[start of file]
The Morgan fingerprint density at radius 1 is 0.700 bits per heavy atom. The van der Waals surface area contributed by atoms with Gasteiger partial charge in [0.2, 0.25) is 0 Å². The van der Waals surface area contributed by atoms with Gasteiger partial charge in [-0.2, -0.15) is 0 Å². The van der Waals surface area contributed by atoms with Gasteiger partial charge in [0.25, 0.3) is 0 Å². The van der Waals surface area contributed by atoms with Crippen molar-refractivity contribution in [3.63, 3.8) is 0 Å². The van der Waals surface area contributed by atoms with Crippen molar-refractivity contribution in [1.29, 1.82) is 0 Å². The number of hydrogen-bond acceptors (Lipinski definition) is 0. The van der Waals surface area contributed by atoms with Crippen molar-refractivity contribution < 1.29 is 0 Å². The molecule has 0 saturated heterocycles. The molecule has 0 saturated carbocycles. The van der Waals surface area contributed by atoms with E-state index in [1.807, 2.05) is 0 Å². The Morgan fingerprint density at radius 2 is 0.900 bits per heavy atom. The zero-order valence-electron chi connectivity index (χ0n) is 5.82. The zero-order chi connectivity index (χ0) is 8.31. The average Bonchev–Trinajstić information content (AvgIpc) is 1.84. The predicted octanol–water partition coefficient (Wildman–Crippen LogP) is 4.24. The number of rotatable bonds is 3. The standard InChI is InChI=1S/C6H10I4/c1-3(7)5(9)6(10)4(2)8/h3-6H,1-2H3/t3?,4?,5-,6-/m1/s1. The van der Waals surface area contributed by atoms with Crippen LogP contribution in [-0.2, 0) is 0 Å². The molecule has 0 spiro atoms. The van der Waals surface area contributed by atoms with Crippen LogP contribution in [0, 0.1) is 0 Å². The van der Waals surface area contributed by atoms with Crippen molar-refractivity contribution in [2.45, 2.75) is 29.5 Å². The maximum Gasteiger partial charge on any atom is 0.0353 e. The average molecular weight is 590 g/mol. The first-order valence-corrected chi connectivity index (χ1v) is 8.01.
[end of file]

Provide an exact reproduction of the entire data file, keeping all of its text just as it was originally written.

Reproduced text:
The Morgan fingerprint density at radius 1 is 0.700 bits per heavy atom. The van der Waals surface area contributed by atoms with Gasteiger partial charge in [0.2, 0.25) is 0 Å². The van der Waals surface area contributed by atoms with Gasteiger partial charge in [-0.2, -0.15) is 0 Å². The van der Waals surface area contributed by atoms with Gasteiger partial charge in [0.25, 0.3) is 0 Å². The van der Waals surface area contributed by atoms with Crippen molar-refractivity contribution in [3.63, 3.8) is 0 Å². The van der Waals surface area contributed by atoms with Crippen molar-refractivity contribution in [1.29, 1.82) is 0 Å². The number of hydrogen-bond acceptors (Lipinski definition) is 0. The van der Waals surface area contributed by atoms with Crippen molar-refractivity contribution < 1.29 is 0 Å². The molecule has 0 saturated heterocycles. The molecule has 0 saturated carbocycles. The van der Waals surface area contributed by atoms with E-state index in [1.807, 2.05) is 0 Å². The Morgan fingerprint density at radius 2 is 0.900 bits per heavy atom. The zero-order valence-electron chi connectivity index (χ0n) is 5.82. The zero-order chi connectivity index (χ0) is 8.31. The average Bonchev–Trinajstić information content (AvgIpc) is 1.84. The predicted octanol–water partition coefficient (Wildman–Crippen LogP) is 4.24. The number of rotatable bonds is 3. The standard InChI is InChI=1S/C6H10I4/c1-3(7)5(9)6(10)4(2)8/h3-6H,1-2H3/t3?,4?,5-,6-/m1/s1. The van der Waals surface area contributed by atoms with Crippen LogP contribution in [-0.2, 0) is 0 Å². The molecule has 0 spiro atoms. The van der Waals surface area contributed by atoms with Crippen LogP contribution in [0, 0.1) is 0 Å². The van der Waals surface area contributed by atoms with Crippen molar-refractivity contribution in [2.45, 2.75) is 29.5 Å². The maximum Gasteiger partial charge on any atom is 0.0353 e. The average molecular weight is 590 g/mol. The first-order valence-corrected chi connectivity index (χ1v) is 8.01.